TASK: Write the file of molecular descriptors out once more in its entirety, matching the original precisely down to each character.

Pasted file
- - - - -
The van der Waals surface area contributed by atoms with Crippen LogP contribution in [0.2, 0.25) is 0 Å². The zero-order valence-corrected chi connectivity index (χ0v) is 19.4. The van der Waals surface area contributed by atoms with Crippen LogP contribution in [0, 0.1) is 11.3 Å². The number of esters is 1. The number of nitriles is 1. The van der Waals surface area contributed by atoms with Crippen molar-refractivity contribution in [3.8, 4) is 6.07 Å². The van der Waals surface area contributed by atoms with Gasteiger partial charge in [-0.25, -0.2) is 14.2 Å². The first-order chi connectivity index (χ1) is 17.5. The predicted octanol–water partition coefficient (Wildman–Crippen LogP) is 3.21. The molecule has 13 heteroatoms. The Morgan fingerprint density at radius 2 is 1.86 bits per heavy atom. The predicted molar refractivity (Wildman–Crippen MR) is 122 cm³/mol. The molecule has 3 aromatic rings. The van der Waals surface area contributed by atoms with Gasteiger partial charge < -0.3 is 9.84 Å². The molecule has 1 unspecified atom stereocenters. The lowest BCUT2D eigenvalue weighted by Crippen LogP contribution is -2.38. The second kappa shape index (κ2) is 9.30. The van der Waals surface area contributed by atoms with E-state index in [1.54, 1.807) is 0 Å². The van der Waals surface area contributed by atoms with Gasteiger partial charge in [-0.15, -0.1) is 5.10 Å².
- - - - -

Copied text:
The van der Waals surface area contributed by atoms with Crippen LogP contribution in [0.2, 0.25) is 0 Å². The zero-order valence-corrected chi connectivity index (χ0v) is 19.4. The van der Waals surface area contributed by atoms with Crippen LogP contribution in [0, 0.1) is 11.3 Å². The number of esters is 1. The number of nitriles is 1. The van der Waals surface area contributed by atoms with Crippen molar-refractivity contribution in [3.8, 4) is 6.07 Å². The van der Waals surface area contributed by atoms with Gasteiger partial charge in [-0.25, -0.2) is 14.2 Å². The first-order chi connectivity index (χ1) is 17.5. The predicted octanol–water partition coefficient (Wildman–Crippen LogP) is 3.21. The molecule has 13 heteroatoms. The Morgan fingerprint density at radius 2 is 1.86 bits per heavy atom. The predicted molar refractivity (Wildman–Crippen MR) is 122 cm³/mol. The molecule has 3 aromatic rings. The van der Waals surface area contributed by atoms with Gasteiger partial charge < -0.3 is 9.84 Å². The molecule has 1 unspecified atom stereocenters. The lowest BCUT2D eigenvalue weighted by Crippen LogP contribution is -2.38. The second kappa shape index (κ2) is 9.30. The van der Waals surface area contributed by atoms with E-state index in [1.54, 1.807) is 0 Å². The van der Waals surface area contributed by atoms with Gasteiger partial charge in [-0.15, -0.1) is 5.10 Å².